SEAPLEX data aids assessment of the extent of plastic in North Pacific Ocean Gyre, ingestion by animals
Clockwise from top left, a barnacle-laden 55-gallon drum, an oil boom, a panga boat and a door were among the flotsam encountered by Scripps Institution of Oceanography at UC San Diego research vessel Melville in recent weeks during a CLIVAR cruise from Honolulu to San Diego.
Today, Scripps Oceanography researchers reported that a sharp increase of small plastic debris in the ‘Garbage Patch’ could have ecosystem-wide consequences. News of the Scripps study led to coverage from Time, AFP, U.S. News and World Report, the San Jose Mercury-News, UT San Diego, New Scientist, AP, NPR,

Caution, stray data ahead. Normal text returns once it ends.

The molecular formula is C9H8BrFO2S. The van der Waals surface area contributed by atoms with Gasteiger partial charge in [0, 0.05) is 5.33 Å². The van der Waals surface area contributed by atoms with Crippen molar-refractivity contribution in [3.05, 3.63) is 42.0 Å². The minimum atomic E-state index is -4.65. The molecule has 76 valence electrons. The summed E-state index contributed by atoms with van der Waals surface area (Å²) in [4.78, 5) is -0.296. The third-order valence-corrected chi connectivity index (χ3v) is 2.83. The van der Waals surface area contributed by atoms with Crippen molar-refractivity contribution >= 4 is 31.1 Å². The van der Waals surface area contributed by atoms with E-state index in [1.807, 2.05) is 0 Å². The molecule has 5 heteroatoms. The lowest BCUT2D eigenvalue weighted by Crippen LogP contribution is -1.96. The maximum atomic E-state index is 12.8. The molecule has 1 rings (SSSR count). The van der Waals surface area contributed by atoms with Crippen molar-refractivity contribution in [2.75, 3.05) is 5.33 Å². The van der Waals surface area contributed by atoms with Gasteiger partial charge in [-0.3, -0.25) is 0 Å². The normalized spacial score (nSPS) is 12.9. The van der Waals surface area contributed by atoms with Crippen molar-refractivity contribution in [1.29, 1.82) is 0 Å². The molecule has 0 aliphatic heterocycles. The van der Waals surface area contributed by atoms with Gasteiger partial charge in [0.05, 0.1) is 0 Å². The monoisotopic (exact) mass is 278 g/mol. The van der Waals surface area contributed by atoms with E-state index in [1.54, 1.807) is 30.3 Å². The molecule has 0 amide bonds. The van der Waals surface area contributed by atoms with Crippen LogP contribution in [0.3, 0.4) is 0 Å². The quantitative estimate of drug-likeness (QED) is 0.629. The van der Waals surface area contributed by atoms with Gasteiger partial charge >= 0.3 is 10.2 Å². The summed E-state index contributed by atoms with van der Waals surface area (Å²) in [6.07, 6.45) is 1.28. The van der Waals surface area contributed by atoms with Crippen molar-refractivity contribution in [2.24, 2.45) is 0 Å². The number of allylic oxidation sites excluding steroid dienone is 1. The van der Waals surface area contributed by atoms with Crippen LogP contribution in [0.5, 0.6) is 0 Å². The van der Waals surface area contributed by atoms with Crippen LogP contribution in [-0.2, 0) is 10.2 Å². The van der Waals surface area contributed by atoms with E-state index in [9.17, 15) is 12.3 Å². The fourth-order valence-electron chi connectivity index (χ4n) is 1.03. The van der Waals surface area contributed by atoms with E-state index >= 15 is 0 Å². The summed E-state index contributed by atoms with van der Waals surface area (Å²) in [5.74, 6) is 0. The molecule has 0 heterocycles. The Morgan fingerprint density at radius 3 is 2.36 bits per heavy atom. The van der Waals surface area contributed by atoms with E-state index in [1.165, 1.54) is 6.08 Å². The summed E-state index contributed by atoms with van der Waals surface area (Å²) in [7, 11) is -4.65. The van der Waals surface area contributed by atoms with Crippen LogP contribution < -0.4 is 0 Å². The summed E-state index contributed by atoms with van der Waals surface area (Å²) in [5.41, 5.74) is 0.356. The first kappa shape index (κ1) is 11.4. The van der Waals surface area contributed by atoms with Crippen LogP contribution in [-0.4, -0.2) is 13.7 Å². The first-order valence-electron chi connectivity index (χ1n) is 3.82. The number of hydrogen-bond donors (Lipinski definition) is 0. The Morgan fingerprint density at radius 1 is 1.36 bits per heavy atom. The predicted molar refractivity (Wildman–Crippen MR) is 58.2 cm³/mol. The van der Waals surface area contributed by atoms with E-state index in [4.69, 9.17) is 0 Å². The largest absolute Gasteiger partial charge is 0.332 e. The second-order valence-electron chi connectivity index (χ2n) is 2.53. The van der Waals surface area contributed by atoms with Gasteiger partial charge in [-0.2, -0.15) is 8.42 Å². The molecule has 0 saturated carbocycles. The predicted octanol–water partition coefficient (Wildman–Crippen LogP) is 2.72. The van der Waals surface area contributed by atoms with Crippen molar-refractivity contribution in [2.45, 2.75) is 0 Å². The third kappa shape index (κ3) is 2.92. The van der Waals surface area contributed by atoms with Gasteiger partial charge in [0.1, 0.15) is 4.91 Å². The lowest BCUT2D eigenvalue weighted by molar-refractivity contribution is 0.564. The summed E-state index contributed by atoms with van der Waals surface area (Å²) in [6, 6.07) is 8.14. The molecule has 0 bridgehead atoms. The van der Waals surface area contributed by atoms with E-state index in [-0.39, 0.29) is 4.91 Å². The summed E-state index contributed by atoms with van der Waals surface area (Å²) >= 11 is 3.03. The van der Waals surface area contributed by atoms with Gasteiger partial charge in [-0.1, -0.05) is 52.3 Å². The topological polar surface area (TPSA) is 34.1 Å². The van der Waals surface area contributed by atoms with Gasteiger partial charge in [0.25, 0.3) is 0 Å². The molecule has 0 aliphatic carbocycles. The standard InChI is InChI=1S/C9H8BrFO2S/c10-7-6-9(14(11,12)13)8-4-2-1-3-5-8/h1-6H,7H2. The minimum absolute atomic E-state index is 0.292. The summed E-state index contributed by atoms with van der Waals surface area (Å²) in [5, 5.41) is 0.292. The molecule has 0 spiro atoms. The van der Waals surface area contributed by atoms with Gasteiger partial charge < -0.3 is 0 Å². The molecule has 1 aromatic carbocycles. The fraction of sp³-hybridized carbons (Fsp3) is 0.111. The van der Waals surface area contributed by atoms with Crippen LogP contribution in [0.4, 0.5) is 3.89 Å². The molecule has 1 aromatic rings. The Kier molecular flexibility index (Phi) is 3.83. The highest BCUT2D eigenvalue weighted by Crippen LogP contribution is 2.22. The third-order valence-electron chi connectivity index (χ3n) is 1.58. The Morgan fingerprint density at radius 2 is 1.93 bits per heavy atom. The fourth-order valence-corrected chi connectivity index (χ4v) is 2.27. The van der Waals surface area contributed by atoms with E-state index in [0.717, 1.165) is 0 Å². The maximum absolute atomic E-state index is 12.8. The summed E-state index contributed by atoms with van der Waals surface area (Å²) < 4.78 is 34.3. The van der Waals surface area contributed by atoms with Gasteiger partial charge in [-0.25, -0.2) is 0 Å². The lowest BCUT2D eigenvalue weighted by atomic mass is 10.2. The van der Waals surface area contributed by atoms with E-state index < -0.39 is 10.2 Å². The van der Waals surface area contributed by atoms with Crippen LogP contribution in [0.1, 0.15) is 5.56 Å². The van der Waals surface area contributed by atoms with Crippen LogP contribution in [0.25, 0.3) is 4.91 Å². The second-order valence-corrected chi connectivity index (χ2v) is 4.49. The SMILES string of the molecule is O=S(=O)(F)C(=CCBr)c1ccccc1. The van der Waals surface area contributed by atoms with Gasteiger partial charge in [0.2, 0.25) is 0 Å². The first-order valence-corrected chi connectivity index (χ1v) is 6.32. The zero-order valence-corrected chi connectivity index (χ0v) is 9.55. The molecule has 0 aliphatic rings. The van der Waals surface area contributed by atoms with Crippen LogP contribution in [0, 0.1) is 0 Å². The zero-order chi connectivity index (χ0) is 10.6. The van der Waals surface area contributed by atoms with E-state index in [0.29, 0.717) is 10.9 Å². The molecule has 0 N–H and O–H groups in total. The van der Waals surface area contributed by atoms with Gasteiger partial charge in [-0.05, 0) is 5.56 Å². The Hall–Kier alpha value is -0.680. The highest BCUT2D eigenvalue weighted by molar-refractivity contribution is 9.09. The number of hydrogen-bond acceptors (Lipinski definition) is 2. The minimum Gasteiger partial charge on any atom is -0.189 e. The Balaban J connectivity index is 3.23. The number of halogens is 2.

– Submitted by Kody S., 16, Minster, Ohio
Scripps Institution of Oceanography at UC San Diego researchers discuss their finding that nearly one in ten fishes sampled from in the “Great Pacific Garbage Patch” had plastic in their stomachs.
Scripps Institution of Oceanography researchers have published the first journal article revealing results from the 2009 SEAPLEX field study to the Great Pacific Garbage Patch.
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